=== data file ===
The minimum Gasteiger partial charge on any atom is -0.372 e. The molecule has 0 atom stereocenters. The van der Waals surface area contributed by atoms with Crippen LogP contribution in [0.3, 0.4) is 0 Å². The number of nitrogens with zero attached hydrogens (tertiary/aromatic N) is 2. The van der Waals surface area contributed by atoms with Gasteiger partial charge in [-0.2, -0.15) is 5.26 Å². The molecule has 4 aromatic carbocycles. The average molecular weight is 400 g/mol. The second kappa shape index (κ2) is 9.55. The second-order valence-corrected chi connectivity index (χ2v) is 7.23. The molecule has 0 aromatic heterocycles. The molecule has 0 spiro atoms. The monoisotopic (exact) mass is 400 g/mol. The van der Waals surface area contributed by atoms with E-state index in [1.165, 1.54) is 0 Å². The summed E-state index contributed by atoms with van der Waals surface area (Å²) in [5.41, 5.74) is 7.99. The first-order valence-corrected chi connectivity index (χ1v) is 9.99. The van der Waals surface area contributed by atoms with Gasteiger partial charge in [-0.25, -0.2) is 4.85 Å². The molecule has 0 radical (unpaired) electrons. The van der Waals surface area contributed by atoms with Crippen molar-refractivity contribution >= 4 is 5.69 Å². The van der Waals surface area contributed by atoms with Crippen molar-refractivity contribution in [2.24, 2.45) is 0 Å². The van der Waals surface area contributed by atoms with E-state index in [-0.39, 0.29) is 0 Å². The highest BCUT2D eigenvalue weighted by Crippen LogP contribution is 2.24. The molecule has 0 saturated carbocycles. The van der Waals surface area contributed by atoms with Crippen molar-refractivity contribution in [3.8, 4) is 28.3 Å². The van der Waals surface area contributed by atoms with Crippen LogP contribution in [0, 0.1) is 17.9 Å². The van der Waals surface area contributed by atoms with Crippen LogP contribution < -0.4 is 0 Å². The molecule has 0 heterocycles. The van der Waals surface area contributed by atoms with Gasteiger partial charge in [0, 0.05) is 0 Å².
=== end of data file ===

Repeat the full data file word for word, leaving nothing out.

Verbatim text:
The minimum Gasteiger partial charge on any atom is -0.372 e. The molecule has 0 atom stereocenters. The van der Waals surface area contributed by atoms with Crippen LogP contribution in [0.3, 0.4) is 0 Å². The number of nitrogens with zero attached hydrogens (tertiary/aromatic N) is 2. The van der Waals surface area contributed by atoms with Gasteiger partial charge in [-0.2, -0.15) is 5.26 Å². The molecule has 4 aromatic carbocycles. The average molecular weight is 400 g/mol. The second kappa shape index (κ2) is 9.55. The second-order valence-corrected chi connectivity index (χ2v) is 7.23. The molecule has 0 aromatic heterocycles. The molecule has 0 spiro atoms. The monoisotopic (exact) mass is 400 g/mol. The van der Waals surface area contributed by atoms with E-state index in [1.165, 1.54) is 0 Å². The summed E-state index contributed by atoms with van der Waals surface area (Å²) in [5.41, 5.74) is 7.99. The first-order valence-corrected chi connectivity index (χ1v) is 9.99. The van der Waals surface area contributed by atoms with Gasteiger partial charge in [-0.25, -0.2) is 4.85 Å². The molecule has 0 radical (unpaired) electrons. The van der Waals surface area contributed by atoms with Crippen molar-refractivity contribution >= 4 is 5.69 Å². The van der Waals surface area contributed by atoms with Crippen molar-refractivity contribution in [2.24, 2.45) is 0 Å². The van der Waals surface area contributed by atoms with E-state index in [-0.39, 0.29) is 0 Å². The highest BCUT2D eigenvalue weighted by Crippen LogP contribution is 2.24. The molecule has 0 saturated carbocycles. The van der Waals surface area contributed by atoms with Crippen molar-refractivity contribution in [3.8, 4) is 28.3 Å². The van der Waals surface area contributed by atoms with Crippen LogP contribution in [0, 0.1) is 17.9 Å². The van der Waals surface area contributed by atoms with Crippen LogP contribution < -0.4 is 0 Å². The molecule has 0 heterocycles. The van der Waals surface area contributed by atoms with Gasteiger partial charge in [0, 0.05) is 0 Å².